Florida teacher lawsuit over SB 736 moves slowly
Looks like the GOP-dominated Florida government is hunkering down to fight for Gov. Rick Scott's first signed law, Senate Bill 736, which changed evaluations, pay provisions, contract terms and other key components of teachers' employment.
In suing the state back in September, a group of teachers claimed the law violates their right to collectively bargain. In its recently filed response, the state has denied virtually all of their contentions that are not purely fact based.
Ron Meyer, lawyer for the teachers, tells the Gradebook that he doesn't believe the issue will go to trial. Whatever occurs isn't likely to happen for a few months at least, he added.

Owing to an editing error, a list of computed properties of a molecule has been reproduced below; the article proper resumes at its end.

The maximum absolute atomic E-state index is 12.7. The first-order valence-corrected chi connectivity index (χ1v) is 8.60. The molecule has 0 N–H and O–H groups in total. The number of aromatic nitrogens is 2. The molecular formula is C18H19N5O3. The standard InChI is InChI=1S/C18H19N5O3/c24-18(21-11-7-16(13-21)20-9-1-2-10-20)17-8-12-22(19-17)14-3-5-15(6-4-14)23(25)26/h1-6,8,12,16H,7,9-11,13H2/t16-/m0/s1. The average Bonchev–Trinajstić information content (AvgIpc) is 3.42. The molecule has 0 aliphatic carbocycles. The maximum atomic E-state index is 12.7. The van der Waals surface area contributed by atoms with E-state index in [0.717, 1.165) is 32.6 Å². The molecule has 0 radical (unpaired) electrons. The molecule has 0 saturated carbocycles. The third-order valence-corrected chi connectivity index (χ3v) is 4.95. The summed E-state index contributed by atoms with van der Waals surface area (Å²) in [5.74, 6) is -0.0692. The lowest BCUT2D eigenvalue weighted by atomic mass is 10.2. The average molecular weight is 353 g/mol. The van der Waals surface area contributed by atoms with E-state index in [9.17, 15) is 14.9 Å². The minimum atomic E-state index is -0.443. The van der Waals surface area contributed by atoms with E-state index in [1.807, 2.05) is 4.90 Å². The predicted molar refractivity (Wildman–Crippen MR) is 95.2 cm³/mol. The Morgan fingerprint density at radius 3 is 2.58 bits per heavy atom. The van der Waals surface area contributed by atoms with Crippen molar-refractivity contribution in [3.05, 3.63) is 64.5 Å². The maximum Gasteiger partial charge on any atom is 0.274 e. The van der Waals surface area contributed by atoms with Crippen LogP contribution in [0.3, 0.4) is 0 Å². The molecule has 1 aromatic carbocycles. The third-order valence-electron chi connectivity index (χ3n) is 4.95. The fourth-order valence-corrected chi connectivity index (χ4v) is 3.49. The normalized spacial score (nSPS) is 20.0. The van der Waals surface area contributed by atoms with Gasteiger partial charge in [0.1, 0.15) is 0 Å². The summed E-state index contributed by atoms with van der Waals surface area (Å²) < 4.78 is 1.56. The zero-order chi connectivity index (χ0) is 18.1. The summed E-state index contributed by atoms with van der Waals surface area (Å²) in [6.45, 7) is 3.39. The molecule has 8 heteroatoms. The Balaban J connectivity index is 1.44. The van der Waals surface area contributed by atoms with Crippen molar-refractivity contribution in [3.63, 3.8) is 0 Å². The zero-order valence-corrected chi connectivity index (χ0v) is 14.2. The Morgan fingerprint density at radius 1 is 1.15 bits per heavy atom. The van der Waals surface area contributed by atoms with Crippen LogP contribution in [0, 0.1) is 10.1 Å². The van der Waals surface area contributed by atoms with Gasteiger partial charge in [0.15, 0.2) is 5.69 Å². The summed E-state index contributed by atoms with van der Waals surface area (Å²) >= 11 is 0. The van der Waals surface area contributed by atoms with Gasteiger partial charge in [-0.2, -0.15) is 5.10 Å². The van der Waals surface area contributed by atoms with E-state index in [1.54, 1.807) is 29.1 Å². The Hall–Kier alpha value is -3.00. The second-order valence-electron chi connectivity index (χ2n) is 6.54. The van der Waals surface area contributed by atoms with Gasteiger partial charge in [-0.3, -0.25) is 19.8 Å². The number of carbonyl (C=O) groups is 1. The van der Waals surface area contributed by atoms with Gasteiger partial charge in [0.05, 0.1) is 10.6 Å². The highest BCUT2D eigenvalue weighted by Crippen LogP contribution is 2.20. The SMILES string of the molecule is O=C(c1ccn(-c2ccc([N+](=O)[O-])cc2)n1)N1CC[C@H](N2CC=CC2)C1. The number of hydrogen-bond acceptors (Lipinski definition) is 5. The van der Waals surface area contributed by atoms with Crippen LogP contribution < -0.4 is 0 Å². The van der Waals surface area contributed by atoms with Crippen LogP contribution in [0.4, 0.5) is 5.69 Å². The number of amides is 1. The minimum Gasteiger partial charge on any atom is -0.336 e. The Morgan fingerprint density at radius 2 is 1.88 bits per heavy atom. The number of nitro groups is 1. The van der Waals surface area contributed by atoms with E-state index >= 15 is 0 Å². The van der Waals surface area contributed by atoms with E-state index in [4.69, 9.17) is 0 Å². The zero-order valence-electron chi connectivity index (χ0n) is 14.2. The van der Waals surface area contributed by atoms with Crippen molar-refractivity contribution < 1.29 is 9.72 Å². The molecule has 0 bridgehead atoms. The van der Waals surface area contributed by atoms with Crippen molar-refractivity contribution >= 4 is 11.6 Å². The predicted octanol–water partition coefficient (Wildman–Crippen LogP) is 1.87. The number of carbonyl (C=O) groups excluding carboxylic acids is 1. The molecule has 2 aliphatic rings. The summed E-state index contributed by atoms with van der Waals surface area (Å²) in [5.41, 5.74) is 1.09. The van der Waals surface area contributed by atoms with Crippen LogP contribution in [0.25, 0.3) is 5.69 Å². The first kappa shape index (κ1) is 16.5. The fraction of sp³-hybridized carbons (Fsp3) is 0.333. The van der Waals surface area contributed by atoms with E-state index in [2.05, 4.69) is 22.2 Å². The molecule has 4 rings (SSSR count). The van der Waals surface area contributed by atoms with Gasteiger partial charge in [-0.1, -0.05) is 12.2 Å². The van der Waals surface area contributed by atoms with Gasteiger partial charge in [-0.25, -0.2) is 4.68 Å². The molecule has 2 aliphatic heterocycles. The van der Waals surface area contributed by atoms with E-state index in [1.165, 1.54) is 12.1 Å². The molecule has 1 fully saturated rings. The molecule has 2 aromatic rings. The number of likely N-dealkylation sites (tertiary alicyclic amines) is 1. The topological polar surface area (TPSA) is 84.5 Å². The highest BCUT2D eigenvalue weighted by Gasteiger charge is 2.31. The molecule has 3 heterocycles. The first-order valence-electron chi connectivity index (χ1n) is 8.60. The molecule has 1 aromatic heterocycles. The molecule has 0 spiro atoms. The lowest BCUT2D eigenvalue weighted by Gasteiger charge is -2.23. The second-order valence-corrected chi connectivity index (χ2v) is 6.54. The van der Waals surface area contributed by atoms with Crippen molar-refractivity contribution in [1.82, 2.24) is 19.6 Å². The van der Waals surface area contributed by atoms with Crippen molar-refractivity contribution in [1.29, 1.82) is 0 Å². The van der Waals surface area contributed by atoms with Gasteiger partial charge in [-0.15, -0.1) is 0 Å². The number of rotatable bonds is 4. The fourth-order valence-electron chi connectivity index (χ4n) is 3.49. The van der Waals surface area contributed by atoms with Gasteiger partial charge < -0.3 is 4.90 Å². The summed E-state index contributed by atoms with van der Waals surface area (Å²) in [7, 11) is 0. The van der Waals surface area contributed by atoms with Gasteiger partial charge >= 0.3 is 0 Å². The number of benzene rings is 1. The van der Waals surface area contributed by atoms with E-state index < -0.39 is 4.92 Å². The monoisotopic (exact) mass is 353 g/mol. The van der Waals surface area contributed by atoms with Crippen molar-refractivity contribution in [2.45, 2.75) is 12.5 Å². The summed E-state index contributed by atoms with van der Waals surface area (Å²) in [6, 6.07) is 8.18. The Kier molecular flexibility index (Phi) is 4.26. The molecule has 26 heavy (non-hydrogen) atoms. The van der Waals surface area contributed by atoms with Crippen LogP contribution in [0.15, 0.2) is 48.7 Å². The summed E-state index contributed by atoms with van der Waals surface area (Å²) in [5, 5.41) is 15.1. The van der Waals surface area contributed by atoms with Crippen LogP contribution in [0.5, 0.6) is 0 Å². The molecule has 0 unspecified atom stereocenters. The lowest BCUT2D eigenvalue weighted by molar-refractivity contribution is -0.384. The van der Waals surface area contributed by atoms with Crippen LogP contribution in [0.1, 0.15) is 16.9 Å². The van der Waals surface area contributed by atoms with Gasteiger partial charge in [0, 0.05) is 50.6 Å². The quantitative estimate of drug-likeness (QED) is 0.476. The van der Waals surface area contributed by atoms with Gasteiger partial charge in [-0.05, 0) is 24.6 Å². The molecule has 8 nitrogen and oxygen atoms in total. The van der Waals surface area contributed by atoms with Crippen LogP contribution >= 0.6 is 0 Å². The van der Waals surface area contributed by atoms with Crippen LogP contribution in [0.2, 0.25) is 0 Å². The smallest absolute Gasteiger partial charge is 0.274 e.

"We have begun work on a motion for summary judgment," Meyer said via e-mail. "In all likelihood, that motion won’t be filed and heard until sometime in early 2012. Since we believe that the case can be resolved on legal (as opposed to factual) issues, we do not anticipate the need for a 'trial' but instead will have a hearing to argue the law."
In the meantime, the fight continues. Districts have begun to implement new evaluation models and the state has adopted a value-added equation to help determine how much benefit students have received from their teachers' instruction. Each step has incurred the spite of many teachers who do not trust the system will work as planned.
Even if the lawsuit proves successful, it appears likely that it would be a minor setback for those who support changes to teacher evaluations and pay structures, as they've said they're intent on making those stick somehow. Lawmakers have suggested that their upcoming session won't bring anything drastically new to the table on this issue, to give time for the dust to settle.
Perhaps the lawsuit outcome will shake things up yet again.